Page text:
A Surfactant for Liquid or Supercritical Fluid CO 2 Must have both CO 2 -philic (CO 2 loving) and CO 2 -phobic functionality. In 1994, Joseph M. DeSimone of the University of North Carolina and North Carolina State University published his discovery that polymers such as that shown below are soluble in liquid or supercritical CO 2.
Polymers Molecule with a high molar mass (typically 10,000 to 10 6 ) Polystyrene is an example: n is the number of times the structure in brackets repeats itself (on average) n is called the number average degree of polymerization and is usually ≥ 1000
Copolymers A copolymer contains two different types of repeat units within the same polymer chain. A copolymer is not a blend of two different polymers, but instead the two monomers are covalently bonded along the length of the chain. Example of a copolymer of styrene and acrylonitrile:
Possible Copolymer Sequencing Arrangements Using ‘S’ to represent the styrene monomers and ‘A’ to represent the acrylonitrile monomers: Random Copolymer SASASAASASSAS Block Copolymer SSSSSSAAAAAAA Alternating Copolymer SASASASASASASA
Block Copolymers are Used to make a Surfactant for CO 2 DeSimone synthesized copolymers with a CO 2 -phobic portion and a CO 2 -philic portion.
Micelle Structure for a CO 2 Surfactant reprinted with permission from the ACS
Current Use of CO 2 Surfactants--Green Chemistry in ACTION The dry cleaning industry typically uses the solvent perchloroethylene (PERC), as the cleaning agent. 344 million lb of PERC were produced in the United States in The dry cleaning industry uses approximately 50% of the PERC produced each year ~ 172 million pounds of the solvent.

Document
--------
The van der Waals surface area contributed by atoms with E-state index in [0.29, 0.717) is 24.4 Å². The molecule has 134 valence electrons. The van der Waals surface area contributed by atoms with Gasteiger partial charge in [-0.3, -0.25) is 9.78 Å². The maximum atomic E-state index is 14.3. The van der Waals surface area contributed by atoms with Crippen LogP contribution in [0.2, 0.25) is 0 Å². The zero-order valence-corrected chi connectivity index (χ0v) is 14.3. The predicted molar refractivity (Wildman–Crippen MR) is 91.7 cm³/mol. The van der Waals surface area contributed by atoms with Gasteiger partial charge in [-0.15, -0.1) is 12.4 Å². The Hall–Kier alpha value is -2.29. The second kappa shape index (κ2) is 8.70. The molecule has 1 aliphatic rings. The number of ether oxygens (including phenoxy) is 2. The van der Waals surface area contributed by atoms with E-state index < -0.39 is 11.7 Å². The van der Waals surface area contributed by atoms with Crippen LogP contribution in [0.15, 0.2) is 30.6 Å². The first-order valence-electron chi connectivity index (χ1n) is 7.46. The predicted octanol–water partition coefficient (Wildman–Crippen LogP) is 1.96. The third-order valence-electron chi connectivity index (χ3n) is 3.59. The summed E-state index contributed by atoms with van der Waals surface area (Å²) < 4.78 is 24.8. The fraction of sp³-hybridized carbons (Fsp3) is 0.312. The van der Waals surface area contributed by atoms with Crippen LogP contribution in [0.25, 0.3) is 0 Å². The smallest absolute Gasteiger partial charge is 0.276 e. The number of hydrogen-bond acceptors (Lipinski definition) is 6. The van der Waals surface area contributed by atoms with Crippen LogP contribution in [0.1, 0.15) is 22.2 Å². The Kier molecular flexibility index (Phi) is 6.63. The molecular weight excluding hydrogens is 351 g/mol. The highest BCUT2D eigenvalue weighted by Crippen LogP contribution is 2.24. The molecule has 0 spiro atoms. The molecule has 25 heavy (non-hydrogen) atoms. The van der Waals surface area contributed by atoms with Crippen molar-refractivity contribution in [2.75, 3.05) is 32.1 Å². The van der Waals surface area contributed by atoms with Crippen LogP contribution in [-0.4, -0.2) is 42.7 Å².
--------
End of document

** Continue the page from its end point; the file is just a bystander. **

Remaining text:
Current Use of CO 2 Surfactants--Green Chemistry in ACTION EPA has classified PERC as a groundwater contaminant and a potential human health hazard. PERC is a suspected human carcinogen and a known rodent carcinogen. Breathing PERC for short periods of time can adversely affect the central nervous system. These effects are not likely to occur though at levels of PERC that are normally found in the environment, but people who work in the dry cleaning industry have the greatest risk for exposure.
Current Use of CO 2 Surfactants--Green Chemistry in ACTION Micell Technologies, a company founded in 1995, has made the CO 2 surfactant technology available commercially. Micell's Micareô system is a commercial washing machine that utilizes CO 2 and a CO 2 surfactant instead of PERC, thereby eliminating the need for PERC. The franchise, Hangers, uses this technology.
The Micare™ System
Current Use of CO 2 Surfactants--Green Chemistry in ACTION Micell Technologies also developed technology known as the Micleanô system. Cleans oils and greases from metal components. This eliminates the need for halogenated cleaning solvents.
Professor DiSimone won AWARDS! Presidential Green Chemistry Challenge Award in 1997 for his discovery and development of the CO 2 surfactants Governor's Award for Excellence National Science Foundation's Young Investigator Award Presidential Faculty Fellow Award He and Micell Technologies also received the R&D 100 Award for their Micareô dry cleaning system recognized as being one of the "100 most technologically significant new products and processes of the year."